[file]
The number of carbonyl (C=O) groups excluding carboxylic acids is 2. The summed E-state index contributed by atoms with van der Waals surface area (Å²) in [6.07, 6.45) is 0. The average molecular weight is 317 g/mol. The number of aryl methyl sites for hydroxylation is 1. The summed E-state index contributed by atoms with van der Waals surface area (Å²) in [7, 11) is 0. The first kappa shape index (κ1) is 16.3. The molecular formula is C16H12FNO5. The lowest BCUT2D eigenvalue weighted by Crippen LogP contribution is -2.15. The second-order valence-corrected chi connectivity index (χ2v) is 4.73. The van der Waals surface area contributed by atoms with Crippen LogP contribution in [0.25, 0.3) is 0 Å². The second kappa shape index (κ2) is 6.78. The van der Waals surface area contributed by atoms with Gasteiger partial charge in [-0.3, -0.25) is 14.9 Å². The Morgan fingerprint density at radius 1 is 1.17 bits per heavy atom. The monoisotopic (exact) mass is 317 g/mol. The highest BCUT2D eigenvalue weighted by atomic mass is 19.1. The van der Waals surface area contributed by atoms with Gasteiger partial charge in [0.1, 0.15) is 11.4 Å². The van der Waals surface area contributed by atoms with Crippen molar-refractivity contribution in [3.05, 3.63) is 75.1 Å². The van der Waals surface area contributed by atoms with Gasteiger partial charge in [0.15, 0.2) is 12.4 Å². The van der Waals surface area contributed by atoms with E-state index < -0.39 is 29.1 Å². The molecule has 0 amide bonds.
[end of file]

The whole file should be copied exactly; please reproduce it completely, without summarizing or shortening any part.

The number of carbonyl (C=O) groups excluding carboxylic acids is 2. The summed E-state index contributed by atoms with van der Waals surface area (Å²) in [6.07, 6.45) is 0. The average molecular weight is 317 g/mol. The number of aryl methyl sites for hydroxylation is 1. The summed E-state index contributed by atoms with van der Waals surface area (Å²) in [7, 11) is 0. The first kappa shape index (κ1) is 16.3. The molecular formula is C16H12FNO5. The lowest BCUT2D eigenvalue weighted by Crippen LogP contribution is -2.15. The second-order valence-corrected chi connectivity index (χ2v) is 4.73. The van der Waals surface area contributed by atoms with Crippen LogP contribution in [0.25, 0.3) is 0 Å². The second kappa shape index (κ2) is 6.78. The van der Waals surface area contributed by atoms with Gasteiger partial charge in [-0.3, -0.25) is 14.9 Å². The Morgan fingerprint density at radius 1 is 1.17 bits per heavy atom. The monoisotopic (exact) mass is 317 g/mol. The highest BCUT2D eigenvalue weighted by atomic mass is 19.1. The van der Waals surface area contributed by atoms with Gasteiger partial charge in [0.1, 0.15) is 11.4 Å². The van der Waals surface area contributed by atoms with Crippen molar-refractivity contribution in [3.05, 3.63) is 75.1 Å². The van der Waals surface area contributed by atoms with Gasteiger partial charge in [0.15, 0.2) is 12.4 Å². The van der Waals surface area contributed by atoms with E-state index < -0.39 is 29.1 Å². The molecule has 0 amide bonds.